For Christmas, my friend Alison gave me the 1928 Popular Science Monthly “Pocket Guide to Science.” It’s a treasure, including things like this:
What produced the Grand Canyon of Arizona?
It was cut down, during millions of years, by the Colorado River which still flows in the bottom of it. The sand and clay cut out of the Grand Canyon was carried down into the Gulf of California. It has made the flat, muddy plain part of which is now the famous Imperial Valley of California.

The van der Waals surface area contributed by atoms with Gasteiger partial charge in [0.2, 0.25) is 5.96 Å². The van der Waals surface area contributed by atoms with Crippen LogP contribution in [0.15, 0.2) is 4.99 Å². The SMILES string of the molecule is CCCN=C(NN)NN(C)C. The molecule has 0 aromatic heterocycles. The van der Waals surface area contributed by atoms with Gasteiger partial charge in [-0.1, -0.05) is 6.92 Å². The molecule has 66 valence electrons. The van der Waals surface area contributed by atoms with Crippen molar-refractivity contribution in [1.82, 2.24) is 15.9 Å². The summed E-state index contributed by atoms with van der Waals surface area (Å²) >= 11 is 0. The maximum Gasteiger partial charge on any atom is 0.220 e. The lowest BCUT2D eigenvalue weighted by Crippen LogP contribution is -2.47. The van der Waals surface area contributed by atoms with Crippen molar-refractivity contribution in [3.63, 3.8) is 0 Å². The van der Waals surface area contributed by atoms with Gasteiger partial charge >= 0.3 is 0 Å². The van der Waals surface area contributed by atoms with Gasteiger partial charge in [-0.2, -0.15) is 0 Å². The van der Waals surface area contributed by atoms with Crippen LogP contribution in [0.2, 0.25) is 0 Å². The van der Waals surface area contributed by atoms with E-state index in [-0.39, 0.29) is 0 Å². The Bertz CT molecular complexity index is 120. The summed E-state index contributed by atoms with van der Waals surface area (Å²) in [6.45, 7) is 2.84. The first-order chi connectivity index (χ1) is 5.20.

The Imperial Valley was famous in 1928? Good to know.
To be fair, there were some things we understand today that hadn’t been quite worked at in 1928:
Why do we believe that the earth may be slowly shrinking?
That is one theory of how mountain ranges are formed. As the earth shrinks it wrinkles up its surface skin a little, some geologists believe, just as the skin of a prune wrinkles up when it dries and shrinks. These wrinkles on the earth are what we call mountains. It is possible, however, that mountains can be formed in other ways also.